TitleFunctioning and validity of a computerized adaptive test to measure anxiety (A CAT)
Publication TypeJournal Article
Year of Publication2008
AuthorsBecker, J, Fliege, H, Kocalevent, RD, Bjorner, JB, Rose, M, Walter, OB, Klapp, BF
JournalDepression and Anxiety
Publication Languageeng
ISBN Number1520-6394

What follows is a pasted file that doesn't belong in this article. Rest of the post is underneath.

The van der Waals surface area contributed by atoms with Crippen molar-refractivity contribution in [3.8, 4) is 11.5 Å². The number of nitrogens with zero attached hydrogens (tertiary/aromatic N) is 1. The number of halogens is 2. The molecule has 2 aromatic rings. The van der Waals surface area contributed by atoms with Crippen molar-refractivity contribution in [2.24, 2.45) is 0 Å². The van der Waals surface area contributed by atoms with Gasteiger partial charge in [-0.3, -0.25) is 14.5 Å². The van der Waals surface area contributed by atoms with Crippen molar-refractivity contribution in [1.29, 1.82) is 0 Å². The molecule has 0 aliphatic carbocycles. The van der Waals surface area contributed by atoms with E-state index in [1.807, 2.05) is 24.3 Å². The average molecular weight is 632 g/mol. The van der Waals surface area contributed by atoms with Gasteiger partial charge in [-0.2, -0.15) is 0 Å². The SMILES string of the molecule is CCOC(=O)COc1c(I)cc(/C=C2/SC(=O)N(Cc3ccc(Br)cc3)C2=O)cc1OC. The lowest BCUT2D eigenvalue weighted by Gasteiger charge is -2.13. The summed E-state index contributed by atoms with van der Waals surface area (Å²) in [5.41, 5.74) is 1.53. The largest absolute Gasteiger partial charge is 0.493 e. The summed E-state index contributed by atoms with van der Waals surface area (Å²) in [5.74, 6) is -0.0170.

Background: The aim of this study was to evaluate the Computerized Adaptive Test to measure anxiety (A-CAT), a patient-reported outcome questionnaire that uses computerized adaptive testing to measure anxiety. Methods: The A-CAT builds on an item bank of 50 items that has been built using conventional item analyses and item response theory analyses. The A-CAT was administered on Personal Digital Assistants to n=357 patients diagnosed and treated at the department of Psychosomatic Medicine and Psychotherapy, Charité Berlin, Germany. For validation purposes, two subgroups of patients (n=110 and 125) answered the A-CAT along with established anxiety and depression questionnaires. Results: The A-CAT was fast to complete (on average in 2 min, 38 s) and a precise item response theory based CAT score (reliability>.9) could be estimated after 4–41 items. On average, the CAT displayed 6 items (SD=4.2). Convergent validity of the A-CAT was supported by correlations to existing tools (Hospital Anxiety and Depression Scale-A, Beck Anxiety Inventory, Berliner Stimmungs-Fragebogen A/D, and State Trait Anxiety Inventory: r=.56–.66); discriminant validity between diagnostic groups was higher for the A-CAT than for other anxiety measures. Conclusions: The German A-CAT is an efficient, reliable, and valid tool for assessing anxiety in patients suffering from anxiety disorders and other conditions with significant potential for initial assessment and long-term treatment monitoring. Future research directions are to explore content balancing of the item selection algorithm of the CAT, to norm the tool to a healthy sample, and to develop practical cutoff scores. Depression and Anxiety, 2008. © 2008 Wiley-Liss, Inc.